“No One Was Greater Than John”
Today’s Gospel passage is part of a larger section which describes the relationship between Jesus and John the Baptist, as seen through the eyes of their disciples.
John has understood who Jesus is, and has grasped what Jesus’s mission is to be. John’s disciples however are confused, partly because popular ideas of the messiah were mixed up with political expectations. This is why Jesus uses a reference from the prophet Isaiah about the messianic age – “the blind see, the lame walk, lepers are cleansed, the deaf hear, the dead are raised, and the poor have the ‘good news’ preached to them” – to signify that with him something new and transforming has come into the world.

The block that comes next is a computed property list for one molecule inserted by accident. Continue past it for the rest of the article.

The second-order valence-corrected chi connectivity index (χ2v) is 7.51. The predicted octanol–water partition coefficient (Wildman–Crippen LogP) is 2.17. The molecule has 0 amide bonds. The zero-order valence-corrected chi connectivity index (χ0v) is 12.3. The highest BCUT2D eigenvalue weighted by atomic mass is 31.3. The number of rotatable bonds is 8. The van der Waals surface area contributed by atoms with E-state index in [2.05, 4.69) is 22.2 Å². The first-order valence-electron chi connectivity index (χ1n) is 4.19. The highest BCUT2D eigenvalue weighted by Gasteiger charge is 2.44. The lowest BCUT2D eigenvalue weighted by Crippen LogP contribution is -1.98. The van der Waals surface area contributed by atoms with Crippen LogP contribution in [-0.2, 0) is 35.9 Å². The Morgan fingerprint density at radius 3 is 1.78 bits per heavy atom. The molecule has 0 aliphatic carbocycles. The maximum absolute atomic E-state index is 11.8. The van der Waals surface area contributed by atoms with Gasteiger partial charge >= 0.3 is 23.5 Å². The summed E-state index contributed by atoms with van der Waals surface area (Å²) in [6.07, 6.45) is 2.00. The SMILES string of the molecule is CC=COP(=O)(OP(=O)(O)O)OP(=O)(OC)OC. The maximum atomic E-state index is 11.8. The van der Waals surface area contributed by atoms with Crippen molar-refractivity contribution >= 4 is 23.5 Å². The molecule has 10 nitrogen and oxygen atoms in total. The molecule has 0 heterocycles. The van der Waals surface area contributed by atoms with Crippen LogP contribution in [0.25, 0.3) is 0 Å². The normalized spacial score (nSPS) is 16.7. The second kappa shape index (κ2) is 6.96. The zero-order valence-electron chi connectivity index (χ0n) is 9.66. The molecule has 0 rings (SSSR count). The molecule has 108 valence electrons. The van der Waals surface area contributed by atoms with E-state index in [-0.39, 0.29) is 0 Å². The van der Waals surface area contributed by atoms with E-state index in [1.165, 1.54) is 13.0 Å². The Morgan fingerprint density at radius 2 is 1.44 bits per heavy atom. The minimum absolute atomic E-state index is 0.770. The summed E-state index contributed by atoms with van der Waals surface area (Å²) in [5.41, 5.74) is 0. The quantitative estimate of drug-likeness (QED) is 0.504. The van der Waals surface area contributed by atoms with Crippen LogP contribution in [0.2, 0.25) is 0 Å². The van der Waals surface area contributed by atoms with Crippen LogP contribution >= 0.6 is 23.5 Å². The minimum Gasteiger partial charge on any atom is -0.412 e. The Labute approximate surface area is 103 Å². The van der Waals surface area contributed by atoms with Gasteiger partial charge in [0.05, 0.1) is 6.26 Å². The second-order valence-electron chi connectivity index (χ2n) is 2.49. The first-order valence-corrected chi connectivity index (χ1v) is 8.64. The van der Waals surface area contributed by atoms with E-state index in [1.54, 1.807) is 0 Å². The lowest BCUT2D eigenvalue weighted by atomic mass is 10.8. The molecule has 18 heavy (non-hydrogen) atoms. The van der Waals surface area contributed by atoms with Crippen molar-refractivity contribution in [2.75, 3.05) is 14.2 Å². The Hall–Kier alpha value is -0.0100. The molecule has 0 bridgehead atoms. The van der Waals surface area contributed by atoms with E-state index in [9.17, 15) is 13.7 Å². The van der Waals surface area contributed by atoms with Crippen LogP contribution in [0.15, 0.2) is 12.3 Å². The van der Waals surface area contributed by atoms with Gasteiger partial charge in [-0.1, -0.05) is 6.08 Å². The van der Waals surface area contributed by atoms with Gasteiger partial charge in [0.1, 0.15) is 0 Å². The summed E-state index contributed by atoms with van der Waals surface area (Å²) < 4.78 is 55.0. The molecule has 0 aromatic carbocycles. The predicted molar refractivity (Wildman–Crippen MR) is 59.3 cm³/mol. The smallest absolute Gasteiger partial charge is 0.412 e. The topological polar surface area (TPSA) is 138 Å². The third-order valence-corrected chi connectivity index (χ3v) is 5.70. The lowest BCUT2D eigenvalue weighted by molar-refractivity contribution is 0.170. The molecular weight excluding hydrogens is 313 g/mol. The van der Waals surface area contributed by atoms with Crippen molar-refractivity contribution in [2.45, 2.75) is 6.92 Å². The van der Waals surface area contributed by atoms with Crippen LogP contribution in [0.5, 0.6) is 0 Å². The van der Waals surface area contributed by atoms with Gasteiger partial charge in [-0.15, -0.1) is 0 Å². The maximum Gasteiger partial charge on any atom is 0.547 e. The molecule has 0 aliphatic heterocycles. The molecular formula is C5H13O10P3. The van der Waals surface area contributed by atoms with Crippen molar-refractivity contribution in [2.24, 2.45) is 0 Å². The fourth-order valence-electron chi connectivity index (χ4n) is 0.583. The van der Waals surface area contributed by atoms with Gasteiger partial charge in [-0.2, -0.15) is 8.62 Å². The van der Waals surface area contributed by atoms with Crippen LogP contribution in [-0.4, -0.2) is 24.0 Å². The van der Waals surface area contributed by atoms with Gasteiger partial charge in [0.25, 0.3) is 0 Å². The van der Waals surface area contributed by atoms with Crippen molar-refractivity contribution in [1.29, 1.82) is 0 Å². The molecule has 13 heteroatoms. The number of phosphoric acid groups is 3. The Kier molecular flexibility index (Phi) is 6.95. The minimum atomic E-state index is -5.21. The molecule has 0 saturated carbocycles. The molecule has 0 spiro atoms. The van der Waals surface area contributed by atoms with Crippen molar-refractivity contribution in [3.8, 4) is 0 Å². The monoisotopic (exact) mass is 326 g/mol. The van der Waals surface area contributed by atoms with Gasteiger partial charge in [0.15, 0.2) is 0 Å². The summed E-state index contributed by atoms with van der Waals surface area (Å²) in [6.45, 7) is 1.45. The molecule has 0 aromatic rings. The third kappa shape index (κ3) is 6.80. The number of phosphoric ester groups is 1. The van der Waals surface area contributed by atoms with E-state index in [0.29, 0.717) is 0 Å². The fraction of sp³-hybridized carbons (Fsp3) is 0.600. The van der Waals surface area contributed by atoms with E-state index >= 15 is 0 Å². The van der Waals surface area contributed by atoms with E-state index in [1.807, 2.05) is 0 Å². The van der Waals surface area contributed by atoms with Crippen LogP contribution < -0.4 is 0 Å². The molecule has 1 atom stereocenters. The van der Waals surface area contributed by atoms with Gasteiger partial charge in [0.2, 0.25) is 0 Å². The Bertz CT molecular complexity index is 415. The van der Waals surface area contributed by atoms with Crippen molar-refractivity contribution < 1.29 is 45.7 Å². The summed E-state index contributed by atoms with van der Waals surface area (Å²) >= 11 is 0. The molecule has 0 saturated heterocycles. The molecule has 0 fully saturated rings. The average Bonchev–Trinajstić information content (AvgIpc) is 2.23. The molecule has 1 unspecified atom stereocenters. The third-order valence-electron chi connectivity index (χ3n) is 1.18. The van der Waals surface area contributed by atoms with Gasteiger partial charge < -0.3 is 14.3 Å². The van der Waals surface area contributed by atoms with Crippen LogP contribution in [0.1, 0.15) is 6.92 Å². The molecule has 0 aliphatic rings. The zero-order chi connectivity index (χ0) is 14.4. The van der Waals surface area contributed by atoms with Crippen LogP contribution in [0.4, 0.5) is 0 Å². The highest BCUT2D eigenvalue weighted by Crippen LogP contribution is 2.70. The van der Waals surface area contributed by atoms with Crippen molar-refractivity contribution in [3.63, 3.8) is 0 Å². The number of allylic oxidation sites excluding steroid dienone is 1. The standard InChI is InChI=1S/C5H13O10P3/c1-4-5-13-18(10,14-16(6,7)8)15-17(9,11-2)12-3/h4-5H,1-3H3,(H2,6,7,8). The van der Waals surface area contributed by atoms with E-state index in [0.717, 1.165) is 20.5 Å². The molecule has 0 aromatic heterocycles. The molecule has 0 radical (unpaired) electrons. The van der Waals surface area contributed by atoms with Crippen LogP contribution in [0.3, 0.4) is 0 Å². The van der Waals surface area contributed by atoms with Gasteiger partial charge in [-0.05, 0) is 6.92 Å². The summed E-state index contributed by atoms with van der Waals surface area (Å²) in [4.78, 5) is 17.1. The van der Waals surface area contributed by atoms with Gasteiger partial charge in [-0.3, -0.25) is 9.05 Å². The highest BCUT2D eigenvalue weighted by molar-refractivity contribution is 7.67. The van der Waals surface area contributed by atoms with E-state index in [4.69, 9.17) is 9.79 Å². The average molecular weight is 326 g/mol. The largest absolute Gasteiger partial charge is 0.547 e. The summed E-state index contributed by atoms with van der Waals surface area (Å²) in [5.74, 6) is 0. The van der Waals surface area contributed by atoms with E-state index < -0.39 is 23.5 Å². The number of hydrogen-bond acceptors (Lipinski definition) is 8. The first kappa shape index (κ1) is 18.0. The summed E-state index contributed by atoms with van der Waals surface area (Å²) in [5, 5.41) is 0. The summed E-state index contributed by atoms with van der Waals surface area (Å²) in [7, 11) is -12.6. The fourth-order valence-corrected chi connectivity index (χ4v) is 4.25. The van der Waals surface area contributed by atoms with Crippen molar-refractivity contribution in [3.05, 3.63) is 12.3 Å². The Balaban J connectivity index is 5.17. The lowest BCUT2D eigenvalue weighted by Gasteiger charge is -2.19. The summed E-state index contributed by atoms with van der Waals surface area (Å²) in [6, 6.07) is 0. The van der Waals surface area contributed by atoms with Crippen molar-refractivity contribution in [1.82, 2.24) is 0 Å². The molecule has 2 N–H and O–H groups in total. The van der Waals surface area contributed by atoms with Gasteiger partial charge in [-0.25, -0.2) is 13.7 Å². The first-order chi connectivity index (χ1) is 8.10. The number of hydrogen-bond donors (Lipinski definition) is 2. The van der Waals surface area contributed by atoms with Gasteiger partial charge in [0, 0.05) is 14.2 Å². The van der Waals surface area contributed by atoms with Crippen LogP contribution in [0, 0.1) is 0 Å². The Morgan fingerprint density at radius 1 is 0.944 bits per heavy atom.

And John the Baptist is a witness to this.
Then Jesus praises John for being the herald of the messiah. Because of this mission, John is indeed the greatest prophet there is – he replays the role of the great Israeli prophet Elijah. John’s announcements of the coming of the messiah imply a way of living which is freed from corruption and selfishness, and this invites “violence”.
The expression, “the kingdom of heaven suffers violence” may be read in two senses: the first is one must do violence to one’s unruly desires by the practice of self-denial. The second -- adherence to God’s ways invariably invite hostility and persecution.
Every disciple is meant to understand this, and to live accordingly.
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